Veiled Encounters : Representing the Orient in 17Th-Century French Travel Literature.

By: Harrigan, MichaelSeries: Faux Titre SerPublisher: Amsterdam : BRILL, 2008Copyright date: ©2008Description: 1 online resource (299 pages)Content type: text Media type: computer Carrier type: online resourceISBN: 9789401206402Subject(s): French prose literature -- 17th century -- History and criticism.;Travelers' writings, French -- History and criticism.;Travel writing -- France -- History -- 17th century.;Orient -- In literatureGenre/Form: Electronic books. Additional physical formats: Print version:: Veiled Encounters : Representing the Orient in 17Th-Century French Travel LiteratureDDC classification: 840.9 LOC classification: PQ145.7.E2Online resources: Click to View
Contents:
Intro -- Veiled Encounters: Representing the Orient in 17th-Century French Travel Literature -- Contents -- Acknowledgements -- List of Illustrations -- Introduction -- Récits and Relations de Voyage -- The Orient and Otherness -- Corpus of Texts -- Geographical Span -- Selection of Texts -- Ecclesiastical Voyagers -- Voyages d'aventure -- Bourgeois or Parfaits Travellers -- Methodological Questions -- Cultural Relativism -- Chapter 1. Capturing Cultural Encounter -- Acculturation and Representation -- La Curiosité -- Categorization -- The Familiar -- Reference to the Familiar -- Religious Practices -- Classical Imagery and Language -- Conjecture -- Depicting the Other -- The Symmetry of the Other -- Comme estans un mesme peuple… -- Exchange -- The Economics of Encounter -- Cultural Clash -- Lesdits Sauvages n'ont cessé de rire… -- Chapter 2. The Literature of Encounter -- Narrative Convention -- Instruction through the Voyage -- The Eye of the Traveller -- Transparency -- Paratexts and the Functional Voyage -- Chapter 3. Threat and the Near East -- The Loss of Antiquity -- The 'Ottoman Peril' -- An Orient of Religion -- Depicting the Muslim -- The Holy Land -- Persians and Turks -- Assuming an Oriental Identity -- The Temptation of the Orient: the Oriental Female and the Orient as Female -- Chapter 4. The East Indies: le Jardin de l'Orient -- The French Colonial Position -- L'Autre européen -- European Action -- A Splendid Isolation: China and Japan -- Riches and Fertility -- Promiscuity and Commerce -- Climate, Spices and an Oriental Essence -- Violence and Excess -- Madagascar: entre les deux Indes -- Chapter 5. Aventures in the Orient -- Aventures and Digressions -- The Forms of Histoires -- Pathos in the Orient -- Une Complexion extraordinairement amoureuse… -- Fanaticism and Fortune -- Transgressions of Nature.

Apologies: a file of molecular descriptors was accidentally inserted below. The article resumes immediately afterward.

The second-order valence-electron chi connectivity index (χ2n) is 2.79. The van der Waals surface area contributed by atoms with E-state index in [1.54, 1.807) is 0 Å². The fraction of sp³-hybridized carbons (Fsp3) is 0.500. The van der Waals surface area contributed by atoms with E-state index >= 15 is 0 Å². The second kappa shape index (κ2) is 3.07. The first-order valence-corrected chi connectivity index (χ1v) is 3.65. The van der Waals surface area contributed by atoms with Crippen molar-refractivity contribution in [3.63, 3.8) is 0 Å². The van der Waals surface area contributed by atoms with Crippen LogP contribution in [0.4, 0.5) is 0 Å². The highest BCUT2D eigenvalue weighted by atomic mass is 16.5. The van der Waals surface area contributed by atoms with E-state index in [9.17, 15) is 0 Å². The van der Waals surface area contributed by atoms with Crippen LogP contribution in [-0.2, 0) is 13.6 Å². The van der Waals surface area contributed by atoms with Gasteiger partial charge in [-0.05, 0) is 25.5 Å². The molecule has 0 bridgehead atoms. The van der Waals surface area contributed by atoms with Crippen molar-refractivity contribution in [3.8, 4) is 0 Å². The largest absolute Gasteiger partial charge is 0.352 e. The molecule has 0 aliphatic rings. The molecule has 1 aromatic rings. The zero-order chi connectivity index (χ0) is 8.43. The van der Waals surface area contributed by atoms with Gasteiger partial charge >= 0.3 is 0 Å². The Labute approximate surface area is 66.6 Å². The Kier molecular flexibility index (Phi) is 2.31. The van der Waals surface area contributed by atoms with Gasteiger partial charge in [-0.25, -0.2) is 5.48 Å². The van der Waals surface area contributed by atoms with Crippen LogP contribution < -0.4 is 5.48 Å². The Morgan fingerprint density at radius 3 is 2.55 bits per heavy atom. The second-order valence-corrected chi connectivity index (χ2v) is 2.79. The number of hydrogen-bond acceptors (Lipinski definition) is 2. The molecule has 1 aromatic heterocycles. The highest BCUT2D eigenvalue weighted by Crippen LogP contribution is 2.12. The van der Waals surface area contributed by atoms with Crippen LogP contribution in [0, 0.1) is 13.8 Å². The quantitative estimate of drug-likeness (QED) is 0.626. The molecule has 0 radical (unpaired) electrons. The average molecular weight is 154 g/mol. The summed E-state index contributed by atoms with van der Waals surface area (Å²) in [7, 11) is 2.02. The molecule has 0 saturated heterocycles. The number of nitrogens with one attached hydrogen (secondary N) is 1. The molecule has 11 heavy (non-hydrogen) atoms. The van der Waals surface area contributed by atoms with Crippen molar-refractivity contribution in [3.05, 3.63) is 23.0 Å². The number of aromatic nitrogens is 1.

The Limits of Observation: the Veiled Orient -- Conclusion -- Bibliography -- Index.
Summary: Travel narratives were the principal source of knowledge about the lands of the Near East and the Indian Ocean Basin in 17th-century France. Claiming the authority of first-hand observation, they paradoxically rely for their legitimization on the tropes of an established literary tradition. The status of these texts remained ambiguous, not least because of their anecdotal depictions of great riches, brutality or sexual promise. Drawing on the insights of post-colonial scholarship, this study tackles a question given scant attention in previous work and suggests that beyond the hazy representation of the Orient, an opposition emerges between the threatening Near East and the indolent East Indies. Distinguishing recognizable representations from those generated by new encounters, this book questions the feasibility of cultural representation through travel, exploring a large corpus of original sources written by French ecclesiastics, gentlemen-travellers, ambassadors and adventurers. Linguistic, religious, cultural or geographical barriers meant most travellers remained distanced from the peoples about whom they would simultaneously become authoritative. The encounter was further transformed in narratives that were intended to entertain and to satisfy the criterion of curiosité . The 'Oriental' that emerges is a supremely variable entity, alternately naked or veiled, barbaric or civilized, menacing or attractive.